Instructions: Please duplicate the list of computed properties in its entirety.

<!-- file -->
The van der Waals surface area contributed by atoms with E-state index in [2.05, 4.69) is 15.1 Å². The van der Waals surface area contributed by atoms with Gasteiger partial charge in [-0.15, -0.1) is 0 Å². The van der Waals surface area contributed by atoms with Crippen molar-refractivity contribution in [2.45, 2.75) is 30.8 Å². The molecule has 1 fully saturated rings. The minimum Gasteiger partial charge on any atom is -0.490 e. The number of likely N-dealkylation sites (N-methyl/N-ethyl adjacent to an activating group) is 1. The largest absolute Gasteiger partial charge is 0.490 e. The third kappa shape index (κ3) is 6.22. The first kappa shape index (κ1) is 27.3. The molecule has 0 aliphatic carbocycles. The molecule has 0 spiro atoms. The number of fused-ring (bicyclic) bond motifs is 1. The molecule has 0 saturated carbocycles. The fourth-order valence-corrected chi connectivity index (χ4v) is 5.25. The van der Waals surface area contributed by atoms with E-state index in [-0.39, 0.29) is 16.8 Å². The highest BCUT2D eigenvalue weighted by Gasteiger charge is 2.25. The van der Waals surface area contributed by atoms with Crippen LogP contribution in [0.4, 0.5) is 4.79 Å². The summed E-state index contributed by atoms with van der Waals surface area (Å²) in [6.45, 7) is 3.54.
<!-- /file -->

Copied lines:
The van der Waals surface area contributed by atoms with E-state index in [2.05, 4.69) is 15.1 Å². The van der Waals surface area contributed by atoms with Gasteiger partial charge in [-0.15, -0.1) is 0 Å². The van der Waals surface area contributed by atoms with Crippen molar-refractivity contribution in [2.45, 2.75) is 30.8 Å². The molecule has 1 fully saturated rings. The minimum Gasteiger partial charge on any atom is -0.490 e. The number of likely N-dealkylation sites (N-methyl/N-ethyl adjacent to an activating group) is 1. The largest absolute Gasteiger partial charge is 0.490 e. The third kappa shape index (κ3) is 6.22. The first kappa shape index (κ1) is 27.3. The molecule has 0 aliphatic carbocycles. The molecule has 0 spiro atoms. The number of fused-ring (bicyclic) bond motifs is 1. The molecule has 0 saturated carbocycles. The fourth-order valence-corrected chi connectivity index (χ4v) is 5.25. The van der Waals surface area contributed by atoms with E-state index in [-0.39, 0.29) is 16.8 Å². The highest BCUT2D eigenvalue weighted by Gasteiger charge is 2.25. The van der Waals surface area contributed by atoms with Crippen LogP contribution in [0.4, 0.5) is 4.79 Å². The summed E-state index contributed by atoms with van der Waals surface area (Å²) in [6.45, 7) is 3.54.